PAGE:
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Abstract
According to a recent UN report, seismic risk from large earthquakes continues to increase globally in line with infrastructure and population increase in developing nations. This implies the vulnerability is not decreasing relative to increased exposure. Specific examples include recent devastating earthquakes in Haiti and Sumatra in areas of known seismic hazard, but clearly this is part of a much wider problem. Seismologists and engineers can play a key role in public engagement, in communicating known best practice to local planners and practitioners on appropriate mitigation strategies, and in fundamental research to quantify seismic hazard in a probabilistic way. All probabilistic hazard forecasts are subject to epistemic (systematic) and aleatory (statistical) uncertainty. To date it has been assumed that the major uncertainties in probabilistic seismic hazard analysis are due to uncertainties in ground motion attenuation. As new strong ground motion data become available, and site response is better characterized locally in advance of major earthquakes, this uncertainty will reduce. Here we address uncertainties arising from the first two steps in seismic hazard analysis by quantifying the effect of sampling bias and statistical error in earthquake recurrence rates from finite records of seismic sources. We find even simple parameters such as mean event rate converge to a central limit much more slowly than would be expected for a Gaussian process. The residuals in the frequencymagnitude distribution instead follow a Poisson distribution to a good approximation at all magnitudes. Finite temporal sampling of this slowlyconverging system has resulted in a bestfitting distribution for the global earthquake population that can be changed from a tapered GR law to a pure GR law by a single large event and its aftershocks. In regional studies of subduction zones it is currently not possible to reject the GR hypothesis in favour of the characteristic earthquake model within the Poisson error, even when visually a few extreme events appear as significant outliers on a log frequencymagnitude plot. The epistemic and aleatory uncertainties described here must be taken into account in assessing the skill of timedependent hazard models relative to the uncertainties in timeindependent models.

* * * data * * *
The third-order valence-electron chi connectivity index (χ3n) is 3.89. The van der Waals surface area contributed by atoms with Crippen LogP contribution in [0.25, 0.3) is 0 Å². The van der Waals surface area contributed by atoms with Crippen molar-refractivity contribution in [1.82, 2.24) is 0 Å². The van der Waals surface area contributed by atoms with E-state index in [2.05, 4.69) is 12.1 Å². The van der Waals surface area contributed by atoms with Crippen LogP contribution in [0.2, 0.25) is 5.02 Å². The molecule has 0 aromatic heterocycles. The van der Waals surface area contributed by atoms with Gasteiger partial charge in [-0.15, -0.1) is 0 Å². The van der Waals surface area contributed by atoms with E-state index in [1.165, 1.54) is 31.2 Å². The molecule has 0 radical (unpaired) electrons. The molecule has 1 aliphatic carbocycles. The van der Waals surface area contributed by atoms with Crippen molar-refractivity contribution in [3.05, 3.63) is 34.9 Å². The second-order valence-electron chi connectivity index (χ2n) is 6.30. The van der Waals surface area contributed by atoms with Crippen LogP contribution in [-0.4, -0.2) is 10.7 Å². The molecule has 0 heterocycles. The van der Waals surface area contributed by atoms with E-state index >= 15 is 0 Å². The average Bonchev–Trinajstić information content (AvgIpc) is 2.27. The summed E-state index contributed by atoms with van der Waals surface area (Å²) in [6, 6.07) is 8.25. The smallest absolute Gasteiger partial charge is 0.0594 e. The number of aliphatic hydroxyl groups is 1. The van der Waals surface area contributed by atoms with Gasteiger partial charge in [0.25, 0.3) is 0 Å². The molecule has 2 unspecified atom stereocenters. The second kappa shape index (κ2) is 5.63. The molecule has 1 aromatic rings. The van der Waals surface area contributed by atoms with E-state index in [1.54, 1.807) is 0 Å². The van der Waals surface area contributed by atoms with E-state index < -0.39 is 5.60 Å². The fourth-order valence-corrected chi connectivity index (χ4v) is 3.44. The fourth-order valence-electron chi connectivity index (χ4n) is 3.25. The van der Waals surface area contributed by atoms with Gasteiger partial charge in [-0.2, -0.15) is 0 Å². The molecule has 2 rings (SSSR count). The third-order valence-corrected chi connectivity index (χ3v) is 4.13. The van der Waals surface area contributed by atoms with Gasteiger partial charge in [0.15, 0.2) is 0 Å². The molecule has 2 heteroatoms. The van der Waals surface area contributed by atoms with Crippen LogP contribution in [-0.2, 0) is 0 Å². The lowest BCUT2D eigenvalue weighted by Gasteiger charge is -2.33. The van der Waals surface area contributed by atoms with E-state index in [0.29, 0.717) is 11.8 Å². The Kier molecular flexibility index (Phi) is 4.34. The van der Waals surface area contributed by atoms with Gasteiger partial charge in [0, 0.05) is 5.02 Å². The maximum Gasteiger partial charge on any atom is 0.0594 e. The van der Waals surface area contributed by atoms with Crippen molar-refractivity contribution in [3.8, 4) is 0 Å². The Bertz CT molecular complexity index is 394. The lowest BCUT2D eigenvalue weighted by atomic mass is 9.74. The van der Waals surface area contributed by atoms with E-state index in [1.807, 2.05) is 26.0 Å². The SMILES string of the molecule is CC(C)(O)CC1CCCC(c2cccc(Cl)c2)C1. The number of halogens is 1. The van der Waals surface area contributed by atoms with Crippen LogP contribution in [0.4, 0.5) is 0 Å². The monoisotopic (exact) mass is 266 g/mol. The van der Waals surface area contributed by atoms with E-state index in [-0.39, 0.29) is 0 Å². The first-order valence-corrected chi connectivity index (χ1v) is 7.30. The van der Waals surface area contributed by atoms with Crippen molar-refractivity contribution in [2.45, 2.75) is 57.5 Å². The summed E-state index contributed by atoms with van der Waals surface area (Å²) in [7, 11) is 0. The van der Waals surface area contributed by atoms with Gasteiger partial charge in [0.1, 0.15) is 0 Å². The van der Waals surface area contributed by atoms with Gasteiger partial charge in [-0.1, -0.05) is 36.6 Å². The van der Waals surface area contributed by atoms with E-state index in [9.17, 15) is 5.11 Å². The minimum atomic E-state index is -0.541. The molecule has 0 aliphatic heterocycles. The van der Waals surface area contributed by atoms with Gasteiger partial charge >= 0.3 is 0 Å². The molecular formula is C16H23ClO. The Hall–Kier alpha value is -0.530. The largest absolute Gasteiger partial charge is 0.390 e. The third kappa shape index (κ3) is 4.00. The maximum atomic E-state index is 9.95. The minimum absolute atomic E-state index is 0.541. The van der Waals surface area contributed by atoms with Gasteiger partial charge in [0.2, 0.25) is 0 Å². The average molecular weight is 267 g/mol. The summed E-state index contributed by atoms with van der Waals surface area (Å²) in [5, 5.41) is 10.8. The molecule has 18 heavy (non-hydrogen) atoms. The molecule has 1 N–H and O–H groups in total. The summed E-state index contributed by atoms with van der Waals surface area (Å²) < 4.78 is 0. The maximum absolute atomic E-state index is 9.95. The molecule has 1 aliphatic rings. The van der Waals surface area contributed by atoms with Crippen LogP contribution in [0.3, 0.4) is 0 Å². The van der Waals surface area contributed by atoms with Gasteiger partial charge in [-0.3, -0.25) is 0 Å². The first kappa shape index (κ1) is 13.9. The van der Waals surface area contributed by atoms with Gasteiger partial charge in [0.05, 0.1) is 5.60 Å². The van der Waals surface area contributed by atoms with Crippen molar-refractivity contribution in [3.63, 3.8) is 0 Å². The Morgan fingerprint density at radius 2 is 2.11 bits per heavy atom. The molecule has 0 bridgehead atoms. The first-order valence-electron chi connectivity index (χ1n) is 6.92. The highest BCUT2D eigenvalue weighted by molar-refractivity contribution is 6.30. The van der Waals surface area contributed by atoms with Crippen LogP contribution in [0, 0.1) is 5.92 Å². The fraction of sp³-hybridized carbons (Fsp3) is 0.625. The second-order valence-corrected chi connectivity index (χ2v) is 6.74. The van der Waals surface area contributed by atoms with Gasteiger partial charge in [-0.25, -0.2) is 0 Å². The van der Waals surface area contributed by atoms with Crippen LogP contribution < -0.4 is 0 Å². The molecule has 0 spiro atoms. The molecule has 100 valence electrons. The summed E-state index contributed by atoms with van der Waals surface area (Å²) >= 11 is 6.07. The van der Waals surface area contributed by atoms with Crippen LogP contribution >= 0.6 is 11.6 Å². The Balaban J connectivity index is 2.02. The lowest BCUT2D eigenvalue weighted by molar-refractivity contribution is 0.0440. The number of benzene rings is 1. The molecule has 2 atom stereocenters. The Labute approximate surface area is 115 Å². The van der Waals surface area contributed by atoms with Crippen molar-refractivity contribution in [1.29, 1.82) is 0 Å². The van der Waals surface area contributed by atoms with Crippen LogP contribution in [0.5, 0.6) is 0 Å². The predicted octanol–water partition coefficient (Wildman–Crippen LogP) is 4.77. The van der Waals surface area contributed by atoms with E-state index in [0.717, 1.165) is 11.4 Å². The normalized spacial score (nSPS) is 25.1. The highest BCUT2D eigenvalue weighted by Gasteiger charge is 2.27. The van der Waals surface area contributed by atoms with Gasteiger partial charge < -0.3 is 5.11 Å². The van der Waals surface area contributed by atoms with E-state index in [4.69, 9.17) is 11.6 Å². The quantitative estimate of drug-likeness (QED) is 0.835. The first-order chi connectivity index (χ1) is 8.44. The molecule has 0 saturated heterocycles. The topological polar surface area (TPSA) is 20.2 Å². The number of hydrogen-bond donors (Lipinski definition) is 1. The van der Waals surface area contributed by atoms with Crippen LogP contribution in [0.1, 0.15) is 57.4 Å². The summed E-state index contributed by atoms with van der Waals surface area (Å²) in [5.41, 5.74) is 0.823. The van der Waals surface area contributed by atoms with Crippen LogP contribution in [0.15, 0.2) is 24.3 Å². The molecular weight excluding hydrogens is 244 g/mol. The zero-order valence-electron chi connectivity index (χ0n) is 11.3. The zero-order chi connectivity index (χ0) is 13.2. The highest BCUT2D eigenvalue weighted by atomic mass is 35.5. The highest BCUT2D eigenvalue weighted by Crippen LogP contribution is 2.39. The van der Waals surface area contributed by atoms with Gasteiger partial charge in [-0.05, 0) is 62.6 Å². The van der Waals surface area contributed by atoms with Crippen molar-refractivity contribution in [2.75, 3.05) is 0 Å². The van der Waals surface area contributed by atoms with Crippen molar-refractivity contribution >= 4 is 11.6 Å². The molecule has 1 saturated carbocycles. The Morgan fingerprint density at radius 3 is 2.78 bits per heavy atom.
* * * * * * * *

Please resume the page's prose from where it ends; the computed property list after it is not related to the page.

Original language  English 

Title of host publication  Applications of Statistics and Probability in Civil Engineering Proceedings of the 11th International Conference on Applications of Statistics and Probability in Civil Engineering 
Pages  735743 
Number of pages  9 
Publication status  Published  1 Jan 2011 
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Dive into the research topics of 'Model selection and uncertainty in earthquake hazard analysis'. Together they form a unique fingerprint.Projects
 1 Finished

TRIGS: Triggering instabilities in materials and geosystems
Zaiser, M. & Main, I.
1/01/07 → 31/12/09
Project: Research
Research output
 1 Editorial

Community Online Resource for Statistical Seismicity Analysis
CORSSA Working Grp, Zechar, J. D., Hardebeck, J. L., Michael, A. J., Naylor, M., Steacy, S., Wiemer, S. & Zhuang, J., 2011, In: Seismological Research Letters. 82, 5, p. 686690 5 p.Research output: Contribution to journal › Editorial › peerreview